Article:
Author Topic: Test-Drive: 2012 Nissan NV 2500  (Read 3213 times)

Offline Autos_Editor

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Test-Drive: 2012 Nissan NV 2500
« on: October 13, 2011, 04:03:27 am »


Not just a box on wheels, Nissan's NV incorporates features to make the workday easier, reports Jil McIntosh.

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Offline redman

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Re: Test-Drive: 2012 Nissan NV 2500
« Reply #1 on: October 13, 2011, 09:09:31 am »
"....thereís no diesel option with none planned. The company says there just isnít enough interest from van buyers."

I find this interesting since The Dodge Sprinter, had sold 130,000 units between 2001-2009 in Canada/USA alone.

The Nissan EV is essentially a commercial van\small business van. Why then is it without a diesel option ? Welcome to the big diesel cover up in North America.

Hate to sound like a conspiratist but this is getting ridiculous. Do they really think were that stupid simply because were on the other side of the pond !!!!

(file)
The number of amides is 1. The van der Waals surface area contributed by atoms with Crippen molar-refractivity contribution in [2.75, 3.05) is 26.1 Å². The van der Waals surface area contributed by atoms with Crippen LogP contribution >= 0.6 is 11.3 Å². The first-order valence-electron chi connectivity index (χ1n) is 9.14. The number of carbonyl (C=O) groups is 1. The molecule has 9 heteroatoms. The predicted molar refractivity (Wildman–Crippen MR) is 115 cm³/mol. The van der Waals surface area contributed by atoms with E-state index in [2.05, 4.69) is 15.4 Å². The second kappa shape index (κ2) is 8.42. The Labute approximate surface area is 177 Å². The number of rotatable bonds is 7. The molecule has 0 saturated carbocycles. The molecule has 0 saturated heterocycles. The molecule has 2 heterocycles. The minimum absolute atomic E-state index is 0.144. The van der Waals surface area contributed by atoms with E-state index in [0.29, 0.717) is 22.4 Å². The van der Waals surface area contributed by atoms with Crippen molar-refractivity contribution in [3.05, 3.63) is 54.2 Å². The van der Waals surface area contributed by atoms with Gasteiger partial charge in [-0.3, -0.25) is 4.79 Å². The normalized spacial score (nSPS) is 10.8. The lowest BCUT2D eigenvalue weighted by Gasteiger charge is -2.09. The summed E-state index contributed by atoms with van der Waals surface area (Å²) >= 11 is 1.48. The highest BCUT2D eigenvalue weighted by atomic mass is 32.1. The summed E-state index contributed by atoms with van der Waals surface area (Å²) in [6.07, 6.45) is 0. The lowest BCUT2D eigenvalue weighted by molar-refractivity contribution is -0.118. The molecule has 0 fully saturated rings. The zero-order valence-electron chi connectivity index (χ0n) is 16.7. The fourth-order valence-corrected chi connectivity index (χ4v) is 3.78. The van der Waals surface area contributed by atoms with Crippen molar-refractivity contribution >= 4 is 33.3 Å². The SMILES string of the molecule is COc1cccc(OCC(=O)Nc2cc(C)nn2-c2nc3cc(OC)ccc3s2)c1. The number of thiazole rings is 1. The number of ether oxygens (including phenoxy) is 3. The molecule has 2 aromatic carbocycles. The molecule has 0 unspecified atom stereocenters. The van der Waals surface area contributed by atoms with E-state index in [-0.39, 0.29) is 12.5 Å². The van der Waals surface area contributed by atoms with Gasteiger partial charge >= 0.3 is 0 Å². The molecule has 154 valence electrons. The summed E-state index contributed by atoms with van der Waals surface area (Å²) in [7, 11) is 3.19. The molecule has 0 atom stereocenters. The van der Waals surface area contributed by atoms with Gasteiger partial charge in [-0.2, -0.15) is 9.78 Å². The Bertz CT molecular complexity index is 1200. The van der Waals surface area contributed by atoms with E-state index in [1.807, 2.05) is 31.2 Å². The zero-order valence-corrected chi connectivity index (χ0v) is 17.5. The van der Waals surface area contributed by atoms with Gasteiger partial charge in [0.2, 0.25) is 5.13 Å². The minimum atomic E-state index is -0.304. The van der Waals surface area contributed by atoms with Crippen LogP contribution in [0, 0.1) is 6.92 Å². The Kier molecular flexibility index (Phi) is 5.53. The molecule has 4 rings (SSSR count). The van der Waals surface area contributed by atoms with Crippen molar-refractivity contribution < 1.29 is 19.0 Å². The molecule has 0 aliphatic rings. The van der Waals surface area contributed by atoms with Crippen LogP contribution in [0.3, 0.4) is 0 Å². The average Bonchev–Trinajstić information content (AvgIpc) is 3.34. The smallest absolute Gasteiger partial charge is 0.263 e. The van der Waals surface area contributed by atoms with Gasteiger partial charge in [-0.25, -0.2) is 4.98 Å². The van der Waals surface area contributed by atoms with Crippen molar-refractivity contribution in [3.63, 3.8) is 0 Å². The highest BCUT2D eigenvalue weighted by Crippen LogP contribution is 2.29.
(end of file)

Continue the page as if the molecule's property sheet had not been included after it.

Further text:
« Last Edit: October 13, 2011, 09:33:56 am by redman »
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Offline 1TSX

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Re: Test-Drive: 2012 Nissan NV 2500
« Reply #2 on: October 13, 2011, 09:26:36 am »
Saw one company using one of these in my area.

Offline tpl

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Re: Test-Drive: 2012 Nissan NV 2500
« Reply #3 on: October 13, 2011, 10:32:50 am »
"....thereís no diesel option with none planned. The company says there just isnít enough interest from van buyers."

I find this interesting since The Dodge Sprinter, had sold 130,000 units between 2001-2009 in Canada/USA alone.

The Nissan EV is essentially a commercial van\small business van. Why then is it without a diesel option ? Welcome to the big diesel cover up in North America.